March 24, 2021 – Health care workers who sleep well and are satisfied with their jobs are less likely to develop COVID-19 despite their regular exposure to patients infected with the coronavirus, a new study shows.
For each additional hour of sleep at night, for example, risk for COVID-19 dropped by 12% in a study of 2,844 frontline healthcare workers.
Also, those who reported work-related burnout everyday were 2.6 times more likely to have been infected withCOVID-19, to have COVID-19 for a longer time, and to experience more severious symptoms.
"This study underscores the importance of nonhygiene related risk factors for COVID-19 and supports a holistic approach to health ― including optimal sleep and job stress reduction to protect our health care workers from this and future pandemics," senior author Sara Seidelmann, MD, told Medscape.
Seidelmann and colleagues note, "Our findings add to the literature that sleep duration at night, sleep problems and burnout may be risk factors for viral illnesses like COVID-19."
This is the first study to link COVID-19 risk to sleep habits ― including number of hours of sleep at night, daytime napping hours, and severe sleep problems ― among health care workers across multiple countries.
The study was published online March 22 in BMJ Nutrition, Prevention and Health.
The researchers surveyed health care professionals in specialties considered high risk for exposure to SARS-CoV-2: critical care, emergency care, and internal medicine.
Interestingly, the association between sleep and burnout risk factors and COVID-19 did not vary significantly by specialty. "We didn't detect any significant interactions between age, sex, specialty, or country," said Seidelmann, assistant professor of clinical medicine at Columbia University College of Physicians and Surgeons in New York City, and an internist at Stamford Hospital, Stamford, CT.
In addition to the 12% lower risk associated with each additional hour of sleep at night, each 1 additional hour of daytime napping was linked with a 6% increased risk for COVID-19.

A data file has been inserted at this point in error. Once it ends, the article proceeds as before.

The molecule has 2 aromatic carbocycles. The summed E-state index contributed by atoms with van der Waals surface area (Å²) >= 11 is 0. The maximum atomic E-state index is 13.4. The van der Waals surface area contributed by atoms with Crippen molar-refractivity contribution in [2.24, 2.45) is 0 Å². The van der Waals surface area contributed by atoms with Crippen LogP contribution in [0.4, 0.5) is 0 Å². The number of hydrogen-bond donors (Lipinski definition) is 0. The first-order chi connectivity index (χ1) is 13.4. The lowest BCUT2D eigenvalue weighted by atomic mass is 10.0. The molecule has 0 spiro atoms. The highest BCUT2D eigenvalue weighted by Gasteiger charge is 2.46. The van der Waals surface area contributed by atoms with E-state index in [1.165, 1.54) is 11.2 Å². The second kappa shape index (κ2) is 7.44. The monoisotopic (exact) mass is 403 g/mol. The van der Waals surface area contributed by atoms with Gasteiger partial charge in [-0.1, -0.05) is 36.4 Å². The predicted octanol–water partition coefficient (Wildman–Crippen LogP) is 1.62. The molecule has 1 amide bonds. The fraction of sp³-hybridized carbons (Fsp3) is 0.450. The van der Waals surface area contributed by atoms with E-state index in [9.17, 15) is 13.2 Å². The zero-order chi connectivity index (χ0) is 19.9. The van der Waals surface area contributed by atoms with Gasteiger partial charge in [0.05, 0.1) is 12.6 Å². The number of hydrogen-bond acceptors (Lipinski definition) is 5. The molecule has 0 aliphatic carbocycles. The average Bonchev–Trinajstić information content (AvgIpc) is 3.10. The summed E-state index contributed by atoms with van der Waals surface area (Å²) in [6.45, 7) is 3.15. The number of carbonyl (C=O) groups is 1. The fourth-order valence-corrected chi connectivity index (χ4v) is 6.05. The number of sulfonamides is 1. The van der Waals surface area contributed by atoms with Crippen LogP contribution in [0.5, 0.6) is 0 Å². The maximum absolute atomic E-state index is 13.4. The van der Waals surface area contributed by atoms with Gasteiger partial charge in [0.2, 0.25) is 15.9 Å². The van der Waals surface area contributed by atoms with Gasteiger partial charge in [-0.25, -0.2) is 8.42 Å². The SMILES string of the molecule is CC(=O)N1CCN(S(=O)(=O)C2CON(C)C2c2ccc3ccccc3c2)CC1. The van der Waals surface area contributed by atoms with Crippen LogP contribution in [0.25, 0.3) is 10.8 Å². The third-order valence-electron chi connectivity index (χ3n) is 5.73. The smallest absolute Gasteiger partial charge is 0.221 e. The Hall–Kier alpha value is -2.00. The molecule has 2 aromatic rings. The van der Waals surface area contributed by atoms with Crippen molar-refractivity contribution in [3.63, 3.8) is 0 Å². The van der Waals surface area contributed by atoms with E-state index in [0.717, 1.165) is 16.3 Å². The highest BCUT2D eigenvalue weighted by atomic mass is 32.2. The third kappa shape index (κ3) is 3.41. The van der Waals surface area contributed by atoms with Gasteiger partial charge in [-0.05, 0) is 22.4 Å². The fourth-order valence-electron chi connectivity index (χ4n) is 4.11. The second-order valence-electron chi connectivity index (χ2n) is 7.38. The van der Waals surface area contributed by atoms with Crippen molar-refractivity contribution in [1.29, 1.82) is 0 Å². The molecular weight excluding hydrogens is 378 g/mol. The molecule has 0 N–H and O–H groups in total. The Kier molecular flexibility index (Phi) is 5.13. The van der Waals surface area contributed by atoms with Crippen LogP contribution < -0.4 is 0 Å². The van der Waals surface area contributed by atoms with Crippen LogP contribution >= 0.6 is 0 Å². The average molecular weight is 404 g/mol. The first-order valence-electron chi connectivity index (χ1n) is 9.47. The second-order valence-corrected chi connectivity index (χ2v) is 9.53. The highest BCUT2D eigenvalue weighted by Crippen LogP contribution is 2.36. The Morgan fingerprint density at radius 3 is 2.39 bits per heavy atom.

Daytime napping slightly increased risk for COVID-19 in 5 of the 6 countries included in the study: France, Germany, Italy, the United Kingdom, and the United States. In contrast, in Spain, napping did not have a significant effect.
The survey asked health care workers to recall nighttime sleep duration, sleep disorders, and burnout in the year prior to onset of the COVID-19 pandemic.
‘Significant, Close Contact’ With COVID-19?
The study was conducted from July 17 to Sept. 25, 2020. Lead author Hyunju Kim, NP, Seidelmann, and colleagues identified health care workers from the Survey Healthcare Globus (SHG) network.
Of the respondents, 72% were men. The average age was 48 years, and the study population was 77% white, 12% Asian, 6% mixed, 2% Black, and 1% other.
Of the study participants 568 health care workers self-reported having COVID-19.
All 2,844 participants answered yes to a question about having "significant close contact" with COVID-19 patients in their workplace.
More Burnout, Greater Risk
The health care workers reported the severity of any work-related burnout. Those who reported having burnout rarely or weekly had a 1.3 to 1.4 greater chance of reporting COVID-19 compared to those who reported no burnout, for example.
Reporting a high level of burnout was also linked to about three times the risk for having COVID-19 of longer duration and of greater severity.
What drives the association between sleep problems, burnout, and higher risk for COVID-19 and severe COVID-19 remains unknown.
"The mechanism underlying these associations isn't clear, but suboptimal sleep, sleep disorders, and stress may result in immune system dysregulation, increased inflammation, and alterations in hormones such as cortisol and melatonin that may increase vulnerability to viral infections," Seidelmann said.